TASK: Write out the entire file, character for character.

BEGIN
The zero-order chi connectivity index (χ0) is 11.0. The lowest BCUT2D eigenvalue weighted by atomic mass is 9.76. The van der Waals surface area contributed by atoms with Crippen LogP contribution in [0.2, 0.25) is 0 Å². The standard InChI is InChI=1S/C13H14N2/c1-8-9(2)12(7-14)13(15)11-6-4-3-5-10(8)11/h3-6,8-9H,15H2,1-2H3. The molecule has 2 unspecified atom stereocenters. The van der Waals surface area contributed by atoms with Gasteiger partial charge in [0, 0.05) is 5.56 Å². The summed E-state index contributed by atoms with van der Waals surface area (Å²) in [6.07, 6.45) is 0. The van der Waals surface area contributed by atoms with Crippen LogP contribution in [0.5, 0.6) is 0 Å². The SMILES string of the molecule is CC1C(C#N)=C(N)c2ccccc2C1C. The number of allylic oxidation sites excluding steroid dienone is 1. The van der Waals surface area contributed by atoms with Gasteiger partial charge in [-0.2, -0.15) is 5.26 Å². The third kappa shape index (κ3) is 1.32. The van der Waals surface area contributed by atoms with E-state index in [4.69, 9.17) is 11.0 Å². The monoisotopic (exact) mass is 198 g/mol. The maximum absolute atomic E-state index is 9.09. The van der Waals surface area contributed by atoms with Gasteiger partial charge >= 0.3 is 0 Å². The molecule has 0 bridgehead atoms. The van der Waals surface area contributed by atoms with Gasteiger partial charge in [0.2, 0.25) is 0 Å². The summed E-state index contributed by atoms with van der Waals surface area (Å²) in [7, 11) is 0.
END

The zero-order chi connectivity index (χ0) is 11.0. The lowest BCUT2D eigenvalue weighted by atomic mass is 9.76. The van der Waals surface area contributed by atoms with Crippen LogP contribution in [0.2, 0.25) is 0 Å². The standard InChI is InChI=1S/C13H14N2/c1-8-9(2)12(7-14)13(15)11-6-4-3-5-10(8)11/h3-6,8-9H,15H2,1-2H3. The molecule has 2 unspecified atom stereocenters. The van der Waals surface area contributed by atoms with Gasteiger partial charge in [0, 0.05) is 5.56 Å². The summed E-state index contributed by atoms with van der Waals surface area (Å²) in [6.07, 6.45) is 0. The van der Waals surface area contributed by atoms with Crippen LogP contribution in [0.5, 0.6) is 0 Å². The SMILES string of the molecule is CC1C(C#N)=C(N)c2ccccc2C1C. The number of allylic oxidation sites excluding steroid dienone is 1. The van der Waals surface area contributed by atoms with Gasteiger partial charge in [-0.2, -0.15) is 5.26 Å². The third kappa shape index (κ3) is 1.32. The van der Waals surface area contributed by atoms with E-state index in [4.69, 9.17) is 11.0 Å². The monoisotopic (exact) mass is 198 g/mol. The maximum absolute atomic E-state index is 9.09. The van der Waals surface area contributed by atoms with Gasteiger partial charge >= 0.3 is 0 Å². The molecule has 0 bridgehead atoms. The van der Waals surface area contributed by atoms with Gasteiger partial charge in [0.2, 0.25) is 0 Å². The summed E-state index contributed by atoms with van der Waals surface area (Å²) in [7, 11) is 0.